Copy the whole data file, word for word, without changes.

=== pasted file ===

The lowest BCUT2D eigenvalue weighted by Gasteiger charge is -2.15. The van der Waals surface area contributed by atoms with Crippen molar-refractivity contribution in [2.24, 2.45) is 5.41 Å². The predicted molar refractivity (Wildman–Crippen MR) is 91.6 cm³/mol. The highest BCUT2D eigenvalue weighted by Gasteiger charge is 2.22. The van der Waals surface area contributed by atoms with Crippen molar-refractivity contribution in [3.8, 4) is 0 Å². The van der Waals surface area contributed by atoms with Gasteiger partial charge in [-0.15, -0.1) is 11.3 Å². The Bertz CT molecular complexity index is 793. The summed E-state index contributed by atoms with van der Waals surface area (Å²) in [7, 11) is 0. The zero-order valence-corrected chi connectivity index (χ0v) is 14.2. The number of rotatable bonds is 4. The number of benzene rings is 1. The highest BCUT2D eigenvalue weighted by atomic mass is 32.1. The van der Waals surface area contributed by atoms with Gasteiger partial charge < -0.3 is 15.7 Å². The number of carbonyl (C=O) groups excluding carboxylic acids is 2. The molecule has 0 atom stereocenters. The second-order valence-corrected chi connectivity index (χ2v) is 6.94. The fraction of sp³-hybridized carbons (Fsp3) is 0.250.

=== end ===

The lowest BCUT2D eigenvalue weighted by Gasteiger charge is -2.15. The van der Waals surface area contributed by atoms with Crippen molar-refractivity contribution in [2.24, 2.45) is 5.41 Å². The predicted molar refractivity (Wildman–Crippen MR) is 91.6 cm³/mol. The highest BCUT2D eigenvalue weighted by Gasteiger charge is 2.22. The van der Waals surface area contributed by atoms with Crippen molar-refractivity contribution in [3.8, 4) is 0 Å². The van der Waals surface area contributed by atoms with Gasteiger partial charge in [-0.15, -0.1) is 11.3 Å². The Bertz CT molecular complexity index is 793. The summed E-state index contributed by atoms with van der Waals surface area (Å²) in [7, 11) is 0. The zero-order valence-corrected chi connectivity index (χ0v) is 14.2. The number of rotatable bonds is 4. The number of benzene rings is 1. The highest BCUT2D eigenvalue weighted by atomic mass is 32.1. The van der Waals surface area contributed by atoms with Gasteiger partial charge < -0.3 is 15.7 Å². The number of carbonyl (C=O) groups excluding carboxylic acids is 2. The molecule has 0 atom stereocenters. The second-order valence-corrected chi connectivity index (χ2v) is 6.94. The fraction of sp³-hybridized carbons (Fsp3) is 0.250.